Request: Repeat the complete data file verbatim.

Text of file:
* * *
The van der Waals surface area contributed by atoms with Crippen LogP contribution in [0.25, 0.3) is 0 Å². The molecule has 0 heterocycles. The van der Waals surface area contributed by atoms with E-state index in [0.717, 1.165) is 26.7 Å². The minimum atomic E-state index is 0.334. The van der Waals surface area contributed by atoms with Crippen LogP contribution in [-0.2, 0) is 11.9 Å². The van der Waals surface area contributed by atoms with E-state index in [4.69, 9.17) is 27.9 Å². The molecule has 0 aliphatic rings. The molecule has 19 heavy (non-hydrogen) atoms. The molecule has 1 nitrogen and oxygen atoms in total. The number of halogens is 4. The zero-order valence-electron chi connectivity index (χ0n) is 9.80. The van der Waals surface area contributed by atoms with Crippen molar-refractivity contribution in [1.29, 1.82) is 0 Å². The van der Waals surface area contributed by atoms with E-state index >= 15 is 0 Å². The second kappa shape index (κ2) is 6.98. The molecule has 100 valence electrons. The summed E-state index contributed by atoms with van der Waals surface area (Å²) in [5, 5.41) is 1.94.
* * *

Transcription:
The van der Waals surface area contributed by atoms with Crippen LogP contribution in [0.25, 0.3) is 0 Å². The molecule has 0 heterocycles. The van der Waals surface area contributed by atoms with E-state index in [0.717, 1.165) is 26.7 Å². The minimum atomic E-state index is 0.334. The van der Waals surface area contributed by atoms with Crippen LogP contribution in [-0.2, 0) is 11.9 Å². The van der Waals surface area contributed by atoms with E-state index in [4.69, 9.17) is 27.9 Å². The molecule has 0 aliphatic rings. The molecule has 19 heavy (non-hydrogen) atoms. The molecule has 1 nitrogen and oxygen atoms in total. The number of halogens is 4. The zero-order valence-electron chi connectivity index (χ0n) is 9.80. The van der Waals surface area contributed by atoms with Crippen molar-refractivity contribution in [1.29, 1.82) is 0 Å². The van der Waals surface area contributed by atoms with E-state index >= 15 is 0 Å². The second kappa shape index (κ2) is 6.98. The molecule has 100 valence electrons. The summed E-state index contributed by atoms with van der Waals surface area (Å²) in [5, 5.41) is 1.94.